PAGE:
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Oksana Palladina
Anastasiia Kaliga


The gut microbiome is a key topic for current research since it is known that intestinal microbiota has a great metabolic potential and contains not only thousands of taxa of various bacteria, but also microbes, viruses, archaea and, most importantly, more than three million genes, which makes it our “second genome”. A wide amount of research proves that the gut microbiome contributes to the health of the host. The function of the human intestinal microbiota  involves the  absorption of nutrients and the synthesis of vitamins, energy harvesting from the food, immune response and reduction of the inflammatory process. Human gut microbiome also takes part in lipid and glucose metabolism and production of short chain fatty acids that may act as energy substrates. It also takes part in neural and hormonal energy regulation of the body since hormone ghrelin, which is also known as the “hunger hormone” and acts as a stimulus for food intake, fat deposition, and growth hormone secretion, is positively correlated with the genera Bacteroides and Prevotella and negatively correlated with Lactobacillus, Bifidobacterium, Blautia coccoides, and Eubacterium rectale. The short-chain fatty acids stimulate the secretion of glucagon-like peptide-1 (GLP 1). GLP-1, in turn, stimulates the secretion of insulin and reduces appetite. It is also known that pre-, pro- and synbiotics as well as fecal transplantation from normal weight individuals to obese individuals may contribute to the obesity treatment. Still the precise mechanisms of gut microbiome regulation for further weight correction have not yet been established. The purpose of our study was to establish the relationship between the body mass index and the gut microbial composition in adults. Thus we conducted a literature search with inclusion criteria of studies on adults only, the mandatory presence of at least two groups - one with BMI < 25 (n>15), the other ≥ 25 (n>15).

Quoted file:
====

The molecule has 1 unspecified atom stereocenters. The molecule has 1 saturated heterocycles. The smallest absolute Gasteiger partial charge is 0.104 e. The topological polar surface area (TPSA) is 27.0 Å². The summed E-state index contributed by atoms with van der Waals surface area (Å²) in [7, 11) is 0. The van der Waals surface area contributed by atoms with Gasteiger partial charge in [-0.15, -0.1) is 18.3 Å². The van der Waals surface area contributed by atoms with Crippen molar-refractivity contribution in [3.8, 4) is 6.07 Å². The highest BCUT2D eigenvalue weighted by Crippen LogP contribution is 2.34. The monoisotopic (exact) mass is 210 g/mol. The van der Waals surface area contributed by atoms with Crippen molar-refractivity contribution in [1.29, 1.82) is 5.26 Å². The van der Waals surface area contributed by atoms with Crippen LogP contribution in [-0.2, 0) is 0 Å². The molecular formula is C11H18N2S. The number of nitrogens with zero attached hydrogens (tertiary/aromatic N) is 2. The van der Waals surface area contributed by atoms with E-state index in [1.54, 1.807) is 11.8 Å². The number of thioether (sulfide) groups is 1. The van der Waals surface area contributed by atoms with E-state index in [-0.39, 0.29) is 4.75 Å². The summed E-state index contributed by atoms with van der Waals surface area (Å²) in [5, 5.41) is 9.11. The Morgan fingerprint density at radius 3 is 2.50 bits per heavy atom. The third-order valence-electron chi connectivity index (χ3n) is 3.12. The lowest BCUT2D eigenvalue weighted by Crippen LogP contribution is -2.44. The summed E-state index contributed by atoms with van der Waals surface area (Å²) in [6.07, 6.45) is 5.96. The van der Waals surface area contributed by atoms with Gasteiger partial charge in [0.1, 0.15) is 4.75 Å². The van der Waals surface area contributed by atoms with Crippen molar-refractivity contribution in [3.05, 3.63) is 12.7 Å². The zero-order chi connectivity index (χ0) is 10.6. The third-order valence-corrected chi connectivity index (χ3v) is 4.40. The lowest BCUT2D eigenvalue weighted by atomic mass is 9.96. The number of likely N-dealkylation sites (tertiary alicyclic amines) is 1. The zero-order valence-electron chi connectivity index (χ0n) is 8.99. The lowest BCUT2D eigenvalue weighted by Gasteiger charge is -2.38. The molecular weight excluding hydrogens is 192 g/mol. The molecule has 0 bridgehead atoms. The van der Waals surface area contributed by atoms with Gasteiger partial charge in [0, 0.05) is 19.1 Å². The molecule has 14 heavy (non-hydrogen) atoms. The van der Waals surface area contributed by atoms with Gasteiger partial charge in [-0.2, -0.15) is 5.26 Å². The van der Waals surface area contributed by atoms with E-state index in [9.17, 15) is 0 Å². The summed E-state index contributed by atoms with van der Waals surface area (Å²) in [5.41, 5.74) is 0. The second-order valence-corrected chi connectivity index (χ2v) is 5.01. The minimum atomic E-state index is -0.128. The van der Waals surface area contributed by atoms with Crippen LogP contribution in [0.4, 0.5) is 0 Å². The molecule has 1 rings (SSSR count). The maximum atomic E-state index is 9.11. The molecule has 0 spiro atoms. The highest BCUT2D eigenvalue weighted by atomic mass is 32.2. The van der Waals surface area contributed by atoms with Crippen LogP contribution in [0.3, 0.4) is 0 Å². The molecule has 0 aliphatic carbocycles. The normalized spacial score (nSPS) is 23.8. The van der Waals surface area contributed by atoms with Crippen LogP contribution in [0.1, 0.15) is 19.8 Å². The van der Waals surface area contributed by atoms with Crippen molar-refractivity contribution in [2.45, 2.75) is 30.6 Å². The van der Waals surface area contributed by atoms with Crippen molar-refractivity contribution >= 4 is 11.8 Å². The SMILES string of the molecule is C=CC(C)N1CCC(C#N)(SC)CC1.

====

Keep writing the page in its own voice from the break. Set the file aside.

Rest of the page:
Most results found no differences in alpha diversity between groups. It has been shown that obesity can affect beta diversity of microbes, as there are changes in bacterial taxa, as well as in the number of microorganisms. In individuals with excess body weight or obesity the Firmicutes/Bacteroidetes ratio is higher with more abundant Firmicutes, while Bacteroidetes are more abundant in normal weight individuals. Firmicutes are believed to be efficient in harvesting energy and absorbing nutrients, making food as accessible as possible and thus increasing the availability of calories consumed. People with a normal weight are characterized by bacteria Flavonifractor plautii, Faecalibacterium prausnitzii, Bacteroides faecichinchillae, Bacteroides thetaiotaomicron, Blautia wexlerae, Clostridium bolteae, Flavonifractor plauti, Lachnospiraceae that are naturally found in people with a healthy profile. The amount of Dorea, Blautia, Coprococcus, Subdoligranulum, Eubacterium ventriosum, Ruminococcus bromii, Ruminococcus obeum, Streptococcus, Dialister was higher in obese or overweight individuals. The difference in the microbial composition may be due to the gender. Further studies with a larger number of samples and observation of weight changes in dynamics, taking into account dietary interventions, are needed to understand the mechanism of the effect of bacteria on body mass index.

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